This post is a modified excerpt from our monthly newsletter. Our latest issue covered all the things we saw at Mobile World Congress. Drop us a line if you would like to subscribe.
The biggest question at this year’s show, after “When will 5G be real?”, was “When will Apple have a 5G iPhone?”. At this stage no one really knows, but it is pretty clear that it will not be this year. So really the question is will Apple have a 5G iPhone in 2020? And right now it does not look likely.
Why does this matter? For most consumers labels like 4G and 5G are meaningless. Cell coverage and data rates matter and those vary considerably by geography and other factors. Having a phone that says 5G up in the status bar is hard to understand, but having Apple tell users that it matters carries far more weight.
For Apple the stakes are considerably higher. Our assessment is that in most markets 5G is not coming soon with two notable exceptions – the US and China. US operators are showing a high degree of activity in promoting 5G Their reasons for doings so are not all that clear, but the big operators have all said they are going to roll out 5G this year. In China, the government has put a big push on 5G, in part for political (as opposed to strictly commercial) needs. It looks likely that the Chinese operators will have sizable 5G networks in a few major cities this year, with many more cities coming online next year. These are Apple’s two largest markets.
In the US, consumers probably will not gain much from 5G for many years. The standard really just proposes modest speed improvements over current 4G service. However, in China the operators have not fully deployed all of the 4G standard. So as 5G networks go live it will likely result in a mobile speed boost noticeable to the average consumer – video streaming will work much better, for example.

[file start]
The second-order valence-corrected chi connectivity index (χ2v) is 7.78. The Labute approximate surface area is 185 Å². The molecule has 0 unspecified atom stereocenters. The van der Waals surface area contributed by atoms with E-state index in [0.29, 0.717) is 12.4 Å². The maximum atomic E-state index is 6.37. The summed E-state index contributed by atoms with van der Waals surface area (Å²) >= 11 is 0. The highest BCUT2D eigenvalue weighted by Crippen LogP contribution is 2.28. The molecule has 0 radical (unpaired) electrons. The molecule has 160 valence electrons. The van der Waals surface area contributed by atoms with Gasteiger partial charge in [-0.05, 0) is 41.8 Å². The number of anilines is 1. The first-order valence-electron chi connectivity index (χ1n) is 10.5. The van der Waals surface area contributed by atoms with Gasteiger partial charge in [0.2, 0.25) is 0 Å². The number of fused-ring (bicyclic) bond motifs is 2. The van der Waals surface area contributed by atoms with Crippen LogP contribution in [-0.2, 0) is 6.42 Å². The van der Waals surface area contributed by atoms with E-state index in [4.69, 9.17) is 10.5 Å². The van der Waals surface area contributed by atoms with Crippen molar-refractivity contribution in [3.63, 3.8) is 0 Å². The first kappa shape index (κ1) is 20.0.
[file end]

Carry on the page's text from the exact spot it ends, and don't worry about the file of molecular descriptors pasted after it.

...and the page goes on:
Most of the major Android handset makers – including HTC, LG, Samsung,, Sony, Vivo/Oppo and Xiaomi among many others – were proudly displaying their 5G handsets at MWC last month. These phones will be for sale this year. For Apple, this is a marketing problem. Others have 4G, they won’t. But it is a small problem. The original iPhone was 2G-only several years into 3G roll-outs. History has shown that consumers care about others things more than telecom standards, like software apps and ecosystem lock-in. So Apple can probably weather not having a 5G iPhone in 2020 with minimal impact. However, by 2020, a full 18 months from now, their lack of 5G will start to be noticeable, and by 2021 it would be glaring.
This is especially true in China. As we said above, consumers there may care a lot more about 5G because it will be meaningfully faster than 4G. And of course, Apple is already struggling in China. At some point, the lack of 5G will hurt sales. Maybe 5G deployments will take longer than expected. And maybe consumers in China won’t care. But those are some big risks for Apple to take.
Apple is really good at marketing and this is a solvable problem for a period. That being said, if they do not have a 5G iPhone until 2021, they may face a real problem that hurts sales.
And unfortunately for them, it looks like that is what is going to happen.
In our next post, we will explore what the hold-up is and what (limited) options Apple has.